Friday, May 30, 2014


I've been looking for OT t-shirts with fun sayings for years and years--does anyone have one of these and can let me know what they like/don't like about them?????  Friday fun.  Thx.

t-shirt vendor

6-1 Update:  One of my PT friends has had his for about 4 years and it's wearing well--so...I'll probably get one as an end-of-the-school year present for myself!

Wednesday, May 28, 2014

90 Degrees in the Shade

Get the towels ready, it's time to have some outside fun with water. 

First, explore the textures of the water/beach/fun-in-the-sun objects--we'll begin with a scratchy starfish.

Next, a soft and cheerful duck-billed fishie.
Now it's time to help pour water into a basin, then splash our hands in the water.
Some students were a little nervous about even touching the water, and some students loved it, a lot!

A whole lot!

Tuesday, May 27, 2014

Who Needs Paper?

Sometimes it's fun to put paper aside and use other classroom materials for fine motor work:
I drew the circles and the student kept a bunch of pennies in her hand while placing a single penny inside each circle.  Can slightly incline the board to facilitate more wrist extension but not so much that the pennies slide off...

Saw this in a first-grade classroom--had no clue you could use dry erase markers on a cookie sheet! 

If/when your students get ho-hum about activities toward the end of the school year, change up the work surface to perk up their alertness levels.

Wednesday, May 21, 2014

Come On, Get Happy

When I play with these twisty eraser sticks, the "Get Happy" song plays in my head:
RVA "Get Happy" Song
Thanks, Mr. Williams.
I'm going back to Big Lots this week to get more.  Excellent fidget toy, I'd say.

Tuesday, May 20, 2014

Practice Letter Formation Using Painters Tape

All you need is an easel or a bulletin board and painters tape.  Use the tape to mark off a rectangle that substitutes for a piece of notebook paper, then tear off long and short strips of tape to "write" upper and lower case letters.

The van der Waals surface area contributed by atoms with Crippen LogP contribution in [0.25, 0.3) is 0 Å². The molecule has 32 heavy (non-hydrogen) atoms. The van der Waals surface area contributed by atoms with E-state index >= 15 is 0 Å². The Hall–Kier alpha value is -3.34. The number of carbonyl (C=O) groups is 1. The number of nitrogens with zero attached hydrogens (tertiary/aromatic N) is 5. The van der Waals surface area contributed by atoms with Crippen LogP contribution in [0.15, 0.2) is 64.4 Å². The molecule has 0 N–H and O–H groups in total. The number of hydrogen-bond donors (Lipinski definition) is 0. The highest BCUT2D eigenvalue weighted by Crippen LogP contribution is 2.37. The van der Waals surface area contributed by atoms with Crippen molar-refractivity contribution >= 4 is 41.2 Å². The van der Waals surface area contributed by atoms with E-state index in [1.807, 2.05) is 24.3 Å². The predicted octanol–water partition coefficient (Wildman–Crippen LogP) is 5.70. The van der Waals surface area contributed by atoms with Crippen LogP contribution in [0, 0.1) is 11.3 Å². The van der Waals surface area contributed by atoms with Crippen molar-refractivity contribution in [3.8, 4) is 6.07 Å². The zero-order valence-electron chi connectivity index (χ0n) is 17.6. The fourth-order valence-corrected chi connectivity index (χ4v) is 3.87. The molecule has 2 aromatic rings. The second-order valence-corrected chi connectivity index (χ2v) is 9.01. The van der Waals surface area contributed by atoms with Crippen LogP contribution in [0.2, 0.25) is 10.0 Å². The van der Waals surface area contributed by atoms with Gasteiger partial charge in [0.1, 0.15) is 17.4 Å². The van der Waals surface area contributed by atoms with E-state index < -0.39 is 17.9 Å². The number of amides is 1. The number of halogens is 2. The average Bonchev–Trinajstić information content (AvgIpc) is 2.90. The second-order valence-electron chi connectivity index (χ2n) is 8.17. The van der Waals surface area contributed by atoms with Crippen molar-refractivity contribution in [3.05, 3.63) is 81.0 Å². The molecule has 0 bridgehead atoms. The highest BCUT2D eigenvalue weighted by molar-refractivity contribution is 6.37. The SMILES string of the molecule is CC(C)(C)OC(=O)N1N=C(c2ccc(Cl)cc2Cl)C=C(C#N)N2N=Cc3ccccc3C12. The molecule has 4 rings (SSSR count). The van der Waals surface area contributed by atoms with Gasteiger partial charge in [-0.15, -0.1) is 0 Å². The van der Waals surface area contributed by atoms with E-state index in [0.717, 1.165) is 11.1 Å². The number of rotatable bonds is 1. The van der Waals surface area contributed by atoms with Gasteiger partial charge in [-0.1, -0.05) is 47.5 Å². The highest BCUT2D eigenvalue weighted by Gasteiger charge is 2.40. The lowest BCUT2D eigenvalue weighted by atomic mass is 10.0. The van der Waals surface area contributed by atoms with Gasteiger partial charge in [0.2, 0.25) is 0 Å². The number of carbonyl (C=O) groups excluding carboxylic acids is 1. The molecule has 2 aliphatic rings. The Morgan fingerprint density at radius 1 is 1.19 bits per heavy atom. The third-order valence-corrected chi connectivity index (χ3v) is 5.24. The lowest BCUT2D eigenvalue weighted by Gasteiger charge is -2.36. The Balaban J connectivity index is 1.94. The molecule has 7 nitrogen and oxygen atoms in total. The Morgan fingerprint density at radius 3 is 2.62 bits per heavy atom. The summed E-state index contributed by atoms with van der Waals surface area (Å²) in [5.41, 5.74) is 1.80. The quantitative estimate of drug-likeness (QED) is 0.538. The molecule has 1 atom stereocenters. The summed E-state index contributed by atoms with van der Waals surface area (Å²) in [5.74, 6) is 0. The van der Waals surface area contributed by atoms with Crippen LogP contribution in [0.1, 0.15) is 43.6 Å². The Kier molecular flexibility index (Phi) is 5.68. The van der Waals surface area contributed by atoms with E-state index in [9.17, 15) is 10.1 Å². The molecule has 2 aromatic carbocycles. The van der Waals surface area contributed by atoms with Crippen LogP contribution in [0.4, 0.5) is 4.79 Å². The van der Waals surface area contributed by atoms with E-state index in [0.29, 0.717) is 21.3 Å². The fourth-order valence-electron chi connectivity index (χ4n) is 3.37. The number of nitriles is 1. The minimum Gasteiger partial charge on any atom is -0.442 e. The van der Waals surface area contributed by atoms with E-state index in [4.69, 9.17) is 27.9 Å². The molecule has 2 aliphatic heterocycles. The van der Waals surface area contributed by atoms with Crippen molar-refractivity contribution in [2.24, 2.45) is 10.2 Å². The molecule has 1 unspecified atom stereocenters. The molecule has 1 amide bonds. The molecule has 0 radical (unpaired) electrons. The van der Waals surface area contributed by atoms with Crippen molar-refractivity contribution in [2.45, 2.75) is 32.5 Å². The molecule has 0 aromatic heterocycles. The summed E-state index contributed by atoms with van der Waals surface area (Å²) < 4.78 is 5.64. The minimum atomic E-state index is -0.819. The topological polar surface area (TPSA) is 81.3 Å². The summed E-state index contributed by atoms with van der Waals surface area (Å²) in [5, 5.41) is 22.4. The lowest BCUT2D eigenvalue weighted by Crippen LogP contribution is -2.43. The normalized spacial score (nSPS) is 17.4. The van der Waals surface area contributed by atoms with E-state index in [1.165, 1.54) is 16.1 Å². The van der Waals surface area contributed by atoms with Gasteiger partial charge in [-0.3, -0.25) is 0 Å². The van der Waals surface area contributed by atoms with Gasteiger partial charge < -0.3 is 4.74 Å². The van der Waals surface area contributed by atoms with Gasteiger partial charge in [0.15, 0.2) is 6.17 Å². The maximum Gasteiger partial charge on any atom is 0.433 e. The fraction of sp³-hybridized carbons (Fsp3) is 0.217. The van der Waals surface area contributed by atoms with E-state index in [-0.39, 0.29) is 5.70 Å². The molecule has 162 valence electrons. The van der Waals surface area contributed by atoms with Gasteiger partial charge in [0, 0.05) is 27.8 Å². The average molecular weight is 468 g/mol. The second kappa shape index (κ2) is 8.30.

Take turns guessing which letter your partner is making.  Great activity for bilateral coordination and precise pinch.

Yes, my on-its-last-legs camera took this poor quality video.  It really is time for a new one.

Friday, May 16, 2014

Happy Mother's Day Cards

Use celery as a stamp for rosey Mother's Day cards???  What????  Well, let's try it.
Collect an assortment of flower-ish colors, some construction paper in colors that moms often like, some paint brushes and...


If it doesn't work to dip that big clump of celery into those teensey muffin tin openings, try brushing the paint on.
That way, you get to observe all those interesting grasps...

Copy the classic greeting, or write your own thoughts.

Just like snowflakes, no two Happy Mother's Day cards are the same.

What design would be good for Father's Day?????????

Thursday, May 8, 2014

Attention Horse Lovers

Just for fun--took these videos this afternoon of Freddie learning not to be afraid of the billowing, blue ghost-like tarp:

Video of Freddie

Monday, May 5, 2014

Helping Children and Young Adults with Emotional Disabilities

Excellent article by my work buddy, Fiona:

Strategies to Teach Clothing Fasteners

Here are some well thought-out tips from one of our OTs, Kathryn Mason:


The following are some strategies that may be helpful for teaching dressing. Add the extra practice activities or modifications if the child has difficulty progressing to the next level.


Be sure the child can identify the words you use in training (zipper catch, zipper tab, buttonhole, armhole, collar, heel, etc.) before beginning practice.